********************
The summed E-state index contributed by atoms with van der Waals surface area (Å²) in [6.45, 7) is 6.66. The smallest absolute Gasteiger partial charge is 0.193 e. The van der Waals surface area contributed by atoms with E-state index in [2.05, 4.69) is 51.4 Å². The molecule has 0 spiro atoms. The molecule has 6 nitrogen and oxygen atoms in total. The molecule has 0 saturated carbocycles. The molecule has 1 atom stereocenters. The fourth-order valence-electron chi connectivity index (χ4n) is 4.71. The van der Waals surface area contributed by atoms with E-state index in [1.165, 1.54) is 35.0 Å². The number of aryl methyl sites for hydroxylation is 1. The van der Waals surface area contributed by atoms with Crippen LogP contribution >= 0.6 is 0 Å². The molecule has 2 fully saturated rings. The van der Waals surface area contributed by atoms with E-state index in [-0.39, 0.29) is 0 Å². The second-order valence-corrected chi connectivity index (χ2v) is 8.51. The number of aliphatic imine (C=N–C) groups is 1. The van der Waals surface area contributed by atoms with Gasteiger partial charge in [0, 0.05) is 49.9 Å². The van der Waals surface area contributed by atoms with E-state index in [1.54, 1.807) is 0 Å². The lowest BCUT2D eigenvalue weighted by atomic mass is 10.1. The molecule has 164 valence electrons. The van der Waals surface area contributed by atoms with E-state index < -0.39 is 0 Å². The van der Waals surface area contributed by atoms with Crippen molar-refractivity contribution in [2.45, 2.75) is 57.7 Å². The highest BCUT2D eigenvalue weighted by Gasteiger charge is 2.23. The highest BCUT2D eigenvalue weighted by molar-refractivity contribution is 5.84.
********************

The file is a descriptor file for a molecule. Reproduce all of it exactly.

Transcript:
The summed E-state index contributed by atoms with van der Waals surface area (Å²) in [6.45, 7) is 6.66. The smallest absolute Gasteiger partial charge is 0.193 e. The van der Waals surface area contributed by atoms with E-state index in [2.05, 4.69) is 51.4 Å². The molecule has 0 spiro atoms. The molecule has 6 nitrogen and oxygen atoms in total. The molecule has 0 saturated carbocycles. The molecule has 1 atom stereocenters. The fourth-order valence-electron chi connectivity index (χ4n) is 4.71. The van der Waals surface area contributed by atoms with E-state index in [1.165, 1.54) is 35.0 Å². The number of aryl methyl sites for hydroxylation is 1. The van der Waals surface area contributed by atoms with Crippen LogP contribution >= 0.6 is 0 Å². The molecule has 2 fully saturated rings. The van der Waals surface area contributed by atoms with E-state index in [-0.39, 0.29) is 0 Å². The second-order valence-corrected chi connectivity index (χ2v) is 8.51. The number of aliphatic imine (C=N–C) groups is 1. The van der Waals surface area contributed by atoms with Gasteiger partial charge in [0, 0.05) is 49.9 Å². The van der Waals surface area contributed by atoms with E-state index in [1.54, 1.807) is 0 Å². The lowest BCUT2D eigenvalue weighted by atomic mass is 10.1. The molecule has 164 valence electrons. The van der Waals surface area contributed by atoms with E-state index < -0.39 is 0 Å². The van der Waals surface area contributed by atoms with Crippen molar-refractivity contribution in [2.45, 2.75) is 57.7 Å². The highest BCUT2D eigenvalue weighted by Gasteiger charge is 2.23. The highest BCUT2D eigenvalue weighted by molar-refractivity contribution is 5.84.